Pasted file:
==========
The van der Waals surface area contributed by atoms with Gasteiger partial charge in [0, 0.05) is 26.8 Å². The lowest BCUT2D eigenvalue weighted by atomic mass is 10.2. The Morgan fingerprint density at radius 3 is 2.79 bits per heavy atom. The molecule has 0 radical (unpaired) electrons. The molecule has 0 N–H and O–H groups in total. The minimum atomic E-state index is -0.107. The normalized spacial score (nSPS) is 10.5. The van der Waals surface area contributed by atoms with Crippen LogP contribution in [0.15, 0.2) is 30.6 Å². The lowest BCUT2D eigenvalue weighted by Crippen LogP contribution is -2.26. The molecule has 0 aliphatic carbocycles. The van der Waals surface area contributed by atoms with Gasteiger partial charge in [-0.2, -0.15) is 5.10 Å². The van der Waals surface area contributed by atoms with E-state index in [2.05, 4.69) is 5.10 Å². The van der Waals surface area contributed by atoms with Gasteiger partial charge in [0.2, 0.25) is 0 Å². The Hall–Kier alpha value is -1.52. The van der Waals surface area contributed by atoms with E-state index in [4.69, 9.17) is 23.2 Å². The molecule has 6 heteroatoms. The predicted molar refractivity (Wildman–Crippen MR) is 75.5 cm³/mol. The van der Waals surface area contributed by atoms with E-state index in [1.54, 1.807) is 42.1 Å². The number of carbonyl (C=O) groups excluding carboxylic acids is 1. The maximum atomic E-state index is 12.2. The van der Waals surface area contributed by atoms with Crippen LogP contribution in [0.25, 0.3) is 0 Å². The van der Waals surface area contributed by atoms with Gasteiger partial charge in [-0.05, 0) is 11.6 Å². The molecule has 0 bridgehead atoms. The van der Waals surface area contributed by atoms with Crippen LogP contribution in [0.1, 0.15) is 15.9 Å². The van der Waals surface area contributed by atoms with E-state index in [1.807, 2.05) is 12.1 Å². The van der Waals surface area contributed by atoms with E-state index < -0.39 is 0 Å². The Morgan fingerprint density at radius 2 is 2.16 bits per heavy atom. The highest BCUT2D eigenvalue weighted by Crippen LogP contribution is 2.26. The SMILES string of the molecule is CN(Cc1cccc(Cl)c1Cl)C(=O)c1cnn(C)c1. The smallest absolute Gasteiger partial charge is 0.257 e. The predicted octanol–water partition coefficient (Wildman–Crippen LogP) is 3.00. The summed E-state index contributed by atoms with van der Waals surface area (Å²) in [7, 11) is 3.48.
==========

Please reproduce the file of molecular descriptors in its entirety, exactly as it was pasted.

The van der Waals surface area contributed by atoms with Gasteiger partial charge in [0, 0.05) is 26.8 Å². The lowest BCUT2D eigenvalue weighted by atomic mass is 10.2. The Morgan fingerprint density at radius 3 is 2.79 bits per heavy atom. The molecule has 0 radical (unpaired) electrons. The molecule has 0 N–H and O–H groups in total. The minimum atomic E-state index is -0.107. The normalized spacial score (nSPS) is 10.5. The van der Waals surface area contributed by atoms with Crippen LogP contribution in [0.15, 0.2) is 30.6 Å². The lowest BCUT2D eigenvalue weighted by Crippen LogP contribution is -2.26. The molecule has 0 aliphatic carbocycles. The van der Waals surface area contributed by atoms with Gasteiger partial charge in [-0.2, -0.15) is 5.10 Å². The van der Waals surface area contributed by atoms with E-state index in [2.05, 4.69) is 5.10 Å². The van der Waals surface area contributed by atoms with Gasteiger partial charge in [0.2, 0.25) is 0 Å². The Hall–Kier alpha value is -1.52. The van der Waals surface area contributed by atoms with E-state index in [4.69, 9.17) is 23.2 Å². The molecule has 6 heteroatoms. The predicted molar refractivity (Wildman–Crippen MR) is 75.5 cm³/mol. The van der Waals surface area contributed by atoms with E-state index in [1.54, 1.807) is 42.1 Å². The number of carbonyl (C=O) groups excluding carboxylic acids is 1. The maximum atomic E-state index is 12.2. The van der Waals surface area contributed by atoms with Crippen LogP contribution in [0.25, 0.3) is 0 Å². The van der Waals surface area contributed by atoms with Gasteiger partial charge in [-0.05, 0) is 11.6 Å². The molecule has 0 bridgehead atoms. The van der Waals surface area contributed by atoms with Crippen LogP contribution in [0.1, 0.15) is 15.9 Å². The van der Waals surface area contributed by atoms with E-state index in [1.807, 2.05) is 12.1 Å². The van der Waals surface area contributed by atoms with E-state index < -0.39 is 0 Å². The Morgan fingerprint density at radius 2 is 2.16 bits per heavy atom. The highest BCUT2D eigenvalue weighted by Crippen LogP contribution is 2.26. The SMILES string of the molecule is CN(Cc1cccc(Cl)c1Cl)C(=O)c1cnn(C)c1. The smallest absolute Gasteiger partial charge is 0.257 e. The predicted octanol–water partition coefficient (Wildman–Crippen LogP) is 3.00. The summed E-state index contributed by atoms with van der Waals surface area (Å²) in [7, 11) is 3.48.